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Edward Teller wins Presidential Medal of Freedom
Physicist Edward Teller, a senior research fellow at the Hoover Institution on War, Revolution and Peace, is among 11 Americans who will receive the Presidential Medal of Freedom at a White House ceremony July 23. The medal is the nation's highest civilian honor.
"Edward Teller left his native Hungary to escape the rise of Nazi Germany," according to a White House press release. "After arriving in America, he established himself as a premier physicist. His work on national defense projects such as the Manhattan Project and the Strategic Defense Initiative helped protect our Nation and bring about the end of the Cold War."
Teller, 95, is the third Stanford scholar to be awarded a Presidential Medal of Freedom. The others are Nobel Prize-winning economist Milton Friedman (1988) and former Secretary of State George Shultz (1989).
After participating in the 1945 production at Los Alamos of the first atomic bomb, Teller led the development of the hydrogen bomb. In the early 1980s, he was a major influence in President Reagan's proposal of the Strategic Defense Initiative, which aimed to create a system to defend against nuclear attacks.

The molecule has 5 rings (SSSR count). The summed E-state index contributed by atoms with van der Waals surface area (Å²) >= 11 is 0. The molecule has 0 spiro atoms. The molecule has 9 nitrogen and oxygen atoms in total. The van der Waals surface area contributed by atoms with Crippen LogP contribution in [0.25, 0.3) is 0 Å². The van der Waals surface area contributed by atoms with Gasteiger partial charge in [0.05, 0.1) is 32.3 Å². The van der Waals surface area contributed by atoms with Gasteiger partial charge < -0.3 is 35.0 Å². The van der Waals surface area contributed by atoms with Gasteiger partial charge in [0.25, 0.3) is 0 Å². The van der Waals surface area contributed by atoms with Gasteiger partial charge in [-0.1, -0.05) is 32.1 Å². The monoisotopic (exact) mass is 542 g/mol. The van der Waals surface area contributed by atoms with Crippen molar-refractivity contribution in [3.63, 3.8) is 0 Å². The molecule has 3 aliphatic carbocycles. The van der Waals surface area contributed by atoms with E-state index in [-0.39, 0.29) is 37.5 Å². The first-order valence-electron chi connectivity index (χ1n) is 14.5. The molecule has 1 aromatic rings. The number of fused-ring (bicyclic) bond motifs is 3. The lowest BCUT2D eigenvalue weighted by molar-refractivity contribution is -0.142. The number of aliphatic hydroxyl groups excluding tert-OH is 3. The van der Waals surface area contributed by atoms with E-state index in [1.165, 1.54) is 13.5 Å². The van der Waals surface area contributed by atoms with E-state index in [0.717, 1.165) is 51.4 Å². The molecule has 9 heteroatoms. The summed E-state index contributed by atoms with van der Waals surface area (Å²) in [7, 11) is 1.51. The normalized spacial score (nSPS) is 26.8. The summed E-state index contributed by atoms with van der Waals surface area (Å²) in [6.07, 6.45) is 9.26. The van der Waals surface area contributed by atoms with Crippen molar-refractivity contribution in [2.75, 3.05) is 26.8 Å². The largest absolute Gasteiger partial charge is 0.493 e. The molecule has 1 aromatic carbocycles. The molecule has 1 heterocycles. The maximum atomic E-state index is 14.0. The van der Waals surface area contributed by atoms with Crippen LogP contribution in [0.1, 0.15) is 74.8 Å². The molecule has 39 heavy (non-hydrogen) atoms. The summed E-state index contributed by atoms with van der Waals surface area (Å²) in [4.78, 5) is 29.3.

Teller was instrumental in the creation of America's second nuclear weapons laboratory, the Lawrence Livermore National Laboratory, which was established in 1952 and which he directed from 1958 to 1960.
A former professor at the University of California-Berkeley, Teller has received numerous honors, including the Albert Einstein Award, the Enrico Fermi Award, the Harvey Prize from the Technion-Israel Institute and the National Medal of Science. He is a fellow of the American Physical Society and the American Nuclear Society and member of the National Academy of Sciences and the American Academy of Arts and Sciences.
Teller will receive the honor alongside recipients including actor Charlton Heston, Czech writer and leader Václav Havel and the late Wendy's founder and adoption advocate R. David Thomas.